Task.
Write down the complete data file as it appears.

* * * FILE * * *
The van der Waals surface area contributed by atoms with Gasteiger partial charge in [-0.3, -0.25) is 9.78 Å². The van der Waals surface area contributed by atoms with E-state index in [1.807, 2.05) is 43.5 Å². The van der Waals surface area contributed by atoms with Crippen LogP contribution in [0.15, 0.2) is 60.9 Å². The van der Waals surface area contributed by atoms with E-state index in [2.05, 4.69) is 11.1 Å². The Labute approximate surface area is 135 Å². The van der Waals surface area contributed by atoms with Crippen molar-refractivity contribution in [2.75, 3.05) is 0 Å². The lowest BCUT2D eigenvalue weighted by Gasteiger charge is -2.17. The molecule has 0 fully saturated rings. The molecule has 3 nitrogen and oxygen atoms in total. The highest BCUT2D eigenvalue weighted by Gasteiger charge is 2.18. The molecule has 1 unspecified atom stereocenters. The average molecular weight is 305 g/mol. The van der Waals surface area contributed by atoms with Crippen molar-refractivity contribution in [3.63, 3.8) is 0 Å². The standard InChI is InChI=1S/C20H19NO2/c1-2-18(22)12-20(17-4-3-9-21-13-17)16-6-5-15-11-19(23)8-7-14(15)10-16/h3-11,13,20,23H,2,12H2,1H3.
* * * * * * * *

The van der Waals surface area contributed by atoms with Gasteiger partial charge in [-0.3, -0.25) is 9.78 Å². The van der Waals surface area contributed by atoms with E-state index in [1.807, 2.05) is 43.5 Å². The van der Waals surface area contributed by atoms with Crippen LogP contribution in [0.15, 0.2) is 60.9 Å². The van der Waals surface area contributed by atoms with E-state index in [2.05, 4.69) is 11.1 Å². The Labute approximate surface area is 135 Å². The van der Waals surface area contributed by atoms with Crippen molar-refractivity contribution in [2.75, 3.05) is 0 Å². The lowest BCUT2D eigenvalue weighted by Gasteiger charge is -2.17. The molecule has 0 fully saturated rings. The molecule has 3 nitrogen and oxygen atoms in total. The highest BCUT2D eigenvalue weighted by Gasteiger charge is 2.18. The molecule has 1 unspecified atom stereocenters. The average molecular weight is 305 g/mol. The van der Waals surface area contributed by atoms with Crippen molar-refractivity contribution in [3.63, 3.8) is 0 Å². The standard InChI is InChI=1S/C20H19NO2/c1-2-18(22)12-20(17-4-3-9-21-13-17)16-6-5-15-11-19(23)8-7-14(15)10-16/h3-11,13,20,23H,2,12H2,1H3.